Thirty five pupils, including myself, were privileged to go on an historical and utterly moving trip to Ypres in Belgium. For our History GCSE we are focusing on a particular Controlled Assessment, studying the ‘Features of Trench Warfare’ and what better way to understand this aspect of the work than actually getting a hands-on experience, or rather crawling experience in Tom McGarry’s case, through tunnels. Of course having Mr Blackabey, Mr Payne and Miss Drew’s assistance along the way did help a lot as we could develop our knowledge with the contribution of their endless understanding on the subject and the stories that hold together four years of war, if that be underground, over the top or how a group of men came to their peace.
Most of our days involved early wake ups and visits to the many historical features from the First World War including; In Flanders Field Museum where we discovered how brutal the Great War was. On one day we visited the Somme in France, exploring different routes soldiers would have taken and unfortunately for many, their place of rest.
Myself and many others found relatives in the huge memorial Cemeteries spread over Belgium and France. The experience was extremely moving, looking down at row upon row of headstones that pave the grass. You come to ask yourself why are they here? Even in this day and age countries are jumping at the chance of war, and for what advantage? Thousands if not millions of men falling at the feet of fate to serve their country.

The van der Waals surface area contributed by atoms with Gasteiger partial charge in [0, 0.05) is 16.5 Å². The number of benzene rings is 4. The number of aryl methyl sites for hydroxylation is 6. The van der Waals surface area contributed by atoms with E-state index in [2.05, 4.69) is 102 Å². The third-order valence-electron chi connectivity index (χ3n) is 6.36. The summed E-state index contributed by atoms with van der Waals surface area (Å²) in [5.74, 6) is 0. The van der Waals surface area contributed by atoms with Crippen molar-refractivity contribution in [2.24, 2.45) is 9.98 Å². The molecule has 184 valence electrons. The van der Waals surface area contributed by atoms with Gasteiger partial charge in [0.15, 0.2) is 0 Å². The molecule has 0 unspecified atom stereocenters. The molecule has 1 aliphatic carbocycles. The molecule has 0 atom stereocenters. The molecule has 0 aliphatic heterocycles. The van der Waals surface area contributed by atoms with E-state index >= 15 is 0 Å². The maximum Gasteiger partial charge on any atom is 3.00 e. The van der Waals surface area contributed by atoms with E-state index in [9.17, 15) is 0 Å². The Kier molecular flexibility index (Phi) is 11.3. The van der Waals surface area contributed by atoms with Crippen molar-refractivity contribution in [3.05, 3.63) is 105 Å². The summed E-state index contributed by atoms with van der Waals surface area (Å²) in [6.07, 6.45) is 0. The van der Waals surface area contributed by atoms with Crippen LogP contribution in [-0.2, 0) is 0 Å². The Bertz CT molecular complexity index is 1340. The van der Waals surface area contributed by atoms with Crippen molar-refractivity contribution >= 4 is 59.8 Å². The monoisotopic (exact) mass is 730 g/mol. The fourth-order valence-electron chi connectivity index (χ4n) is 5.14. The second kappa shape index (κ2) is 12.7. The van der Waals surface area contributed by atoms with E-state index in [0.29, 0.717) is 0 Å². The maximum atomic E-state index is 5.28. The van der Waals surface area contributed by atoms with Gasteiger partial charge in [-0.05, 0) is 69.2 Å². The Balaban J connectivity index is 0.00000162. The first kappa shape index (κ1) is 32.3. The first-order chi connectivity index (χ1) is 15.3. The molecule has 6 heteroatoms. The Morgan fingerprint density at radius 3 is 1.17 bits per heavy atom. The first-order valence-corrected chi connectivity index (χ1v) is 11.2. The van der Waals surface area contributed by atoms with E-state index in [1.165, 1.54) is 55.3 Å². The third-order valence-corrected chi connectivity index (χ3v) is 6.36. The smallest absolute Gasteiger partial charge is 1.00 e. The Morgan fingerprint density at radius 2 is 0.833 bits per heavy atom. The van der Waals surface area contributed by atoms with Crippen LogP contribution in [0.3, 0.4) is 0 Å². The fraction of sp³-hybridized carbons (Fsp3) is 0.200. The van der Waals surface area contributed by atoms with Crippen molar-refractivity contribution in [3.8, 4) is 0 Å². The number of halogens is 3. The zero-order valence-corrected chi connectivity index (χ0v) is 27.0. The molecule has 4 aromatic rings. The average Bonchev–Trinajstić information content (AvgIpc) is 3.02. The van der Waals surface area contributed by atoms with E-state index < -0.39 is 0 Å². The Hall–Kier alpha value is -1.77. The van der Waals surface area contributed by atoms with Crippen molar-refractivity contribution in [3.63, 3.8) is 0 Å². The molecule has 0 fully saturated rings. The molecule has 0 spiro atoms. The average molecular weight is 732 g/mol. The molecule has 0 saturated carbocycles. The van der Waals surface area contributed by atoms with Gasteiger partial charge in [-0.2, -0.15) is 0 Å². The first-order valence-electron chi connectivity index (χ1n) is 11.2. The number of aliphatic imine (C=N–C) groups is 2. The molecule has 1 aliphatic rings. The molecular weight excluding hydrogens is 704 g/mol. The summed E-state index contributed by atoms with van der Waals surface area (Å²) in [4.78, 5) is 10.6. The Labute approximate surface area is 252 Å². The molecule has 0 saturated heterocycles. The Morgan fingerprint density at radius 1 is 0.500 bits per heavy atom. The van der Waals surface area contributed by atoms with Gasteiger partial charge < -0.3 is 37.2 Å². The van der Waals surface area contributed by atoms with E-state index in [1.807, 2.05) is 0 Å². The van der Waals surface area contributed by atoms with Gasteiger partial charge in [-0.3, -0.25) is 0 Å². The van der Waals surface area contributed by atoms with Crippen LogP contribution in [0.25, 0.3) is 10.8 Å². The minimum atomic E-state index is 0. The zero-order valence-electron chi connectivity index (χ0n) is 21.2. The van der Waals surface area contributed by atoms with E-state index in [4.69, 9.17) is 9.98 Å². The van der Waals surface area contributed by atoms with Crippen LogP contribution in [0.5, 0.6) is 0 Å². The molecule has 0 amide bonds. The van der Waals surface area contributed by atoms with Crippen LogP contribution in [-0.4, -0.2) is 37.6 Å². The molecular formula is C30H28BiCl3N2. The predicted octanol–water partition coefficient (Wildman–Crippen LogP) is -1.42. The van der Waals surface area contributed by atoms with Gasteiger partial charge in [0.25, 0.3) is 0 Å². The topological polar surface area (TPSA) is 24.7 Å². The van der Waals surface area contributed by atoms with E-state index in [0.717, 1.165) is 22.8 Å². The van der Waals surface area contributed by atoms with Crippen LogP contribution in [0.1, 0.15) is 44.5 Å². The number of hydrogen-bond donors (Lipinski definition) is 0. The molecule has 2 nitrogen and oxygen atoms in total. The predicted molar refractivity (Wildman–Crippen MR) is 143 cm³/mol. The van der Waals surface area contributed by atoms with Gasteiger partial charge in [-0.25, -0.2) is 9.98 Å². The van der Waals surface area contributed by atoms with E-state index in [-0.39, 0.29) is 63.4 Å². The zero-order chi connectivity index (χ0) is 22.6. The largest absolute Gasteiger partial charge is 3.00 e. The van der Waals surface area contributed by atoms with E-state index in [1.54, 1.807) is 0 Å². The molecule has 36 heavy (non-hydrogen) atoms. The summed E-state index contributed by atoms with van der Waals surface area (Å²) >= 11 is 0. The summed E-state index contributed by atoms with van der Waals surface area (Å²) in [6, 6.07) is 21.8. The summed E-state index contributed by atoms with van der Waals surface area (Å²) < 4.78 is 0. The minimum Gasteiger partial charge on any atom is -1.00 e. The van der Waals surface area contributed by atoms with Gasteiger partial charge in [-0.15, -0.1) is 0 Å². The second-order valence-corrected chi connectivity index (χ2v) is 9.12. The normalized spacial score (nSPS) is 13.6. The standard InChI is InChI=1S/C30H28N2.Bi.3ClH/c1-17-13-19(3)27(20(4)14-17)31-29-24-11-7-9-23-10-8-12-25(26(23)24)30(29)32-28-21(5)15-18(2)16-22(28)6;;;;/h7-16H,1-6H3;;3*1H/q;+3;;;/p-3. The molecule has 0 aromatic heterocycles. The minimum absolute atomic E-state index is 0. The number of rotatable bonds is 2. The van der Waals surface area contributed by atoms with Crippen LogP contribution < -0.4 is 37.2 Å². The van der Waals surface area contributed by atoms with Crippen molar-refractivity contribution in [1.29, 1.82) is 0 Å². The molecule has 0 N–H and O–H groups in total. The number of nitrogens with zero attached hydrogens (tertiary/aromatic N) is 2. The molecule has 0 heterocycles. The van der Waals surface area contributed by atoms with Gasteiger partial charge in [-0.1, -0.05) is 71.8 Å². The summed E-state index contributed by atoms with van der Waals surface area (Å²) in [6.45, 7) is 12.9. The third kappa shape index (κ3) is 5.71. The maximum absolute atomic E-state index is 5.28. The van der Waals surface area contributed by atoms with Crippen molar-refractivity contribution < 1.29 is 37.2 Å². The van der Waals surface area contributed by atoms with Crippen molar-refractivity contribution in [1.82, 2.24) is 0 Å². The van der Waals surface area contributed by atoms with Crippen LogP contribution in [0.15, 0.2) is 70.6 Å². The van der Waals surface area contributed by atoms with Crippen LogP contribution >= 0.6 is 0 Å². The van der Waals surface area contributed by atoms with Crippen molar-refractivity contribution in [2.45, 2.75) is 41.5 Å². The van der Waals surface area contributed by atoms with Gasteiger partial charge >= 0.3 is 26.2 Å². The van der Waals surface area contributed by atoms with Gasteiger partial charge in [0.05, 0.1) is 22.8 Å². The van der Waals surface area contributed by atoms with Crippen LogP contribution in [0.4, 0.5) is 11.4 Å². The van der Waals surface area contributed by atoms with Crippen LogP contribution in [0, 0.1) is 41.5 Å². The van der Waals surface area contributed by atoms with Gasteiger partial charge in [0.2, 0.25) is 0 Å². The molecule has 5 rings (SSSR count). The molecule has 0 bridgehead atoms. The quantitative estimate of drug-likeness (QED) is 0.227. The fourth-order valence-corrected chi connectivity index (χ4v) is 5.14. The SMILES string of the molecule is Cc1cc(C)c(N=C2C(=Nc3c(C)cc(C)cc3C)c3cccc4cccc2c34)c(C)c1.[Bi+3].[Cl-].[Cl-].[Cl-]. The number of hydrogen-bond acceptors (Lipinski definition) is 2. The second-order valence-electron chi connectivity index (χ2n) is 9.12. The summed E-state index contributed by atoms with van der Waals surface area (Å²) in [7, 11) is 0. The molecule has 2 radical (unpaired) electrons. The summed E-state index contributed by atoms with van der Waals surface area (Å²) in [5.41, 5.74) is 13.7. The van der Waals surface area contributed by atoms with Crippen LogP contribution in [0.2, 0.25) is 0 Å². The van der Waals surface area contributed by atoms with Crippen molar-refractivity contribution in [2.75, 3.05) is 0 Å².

For me, this trip is so important, for younger years to consider if you do get the opportunity in the future it will certainly ‘open your eyes’.
By Saffron Harry Year 11
“It was a huge experience, it was good that we could see what would’ve happened rather than just reading it out of a text book.”
– Tom McGarry
“The experience was so mind-blowing that it was too much to cope with at the time and I did not realise everything that I had seen until I got home.”
– Georgia Kennedy
“It was unforgettable in the sense that we witnessed something that few have seen, a great trip.”
– Johannes Black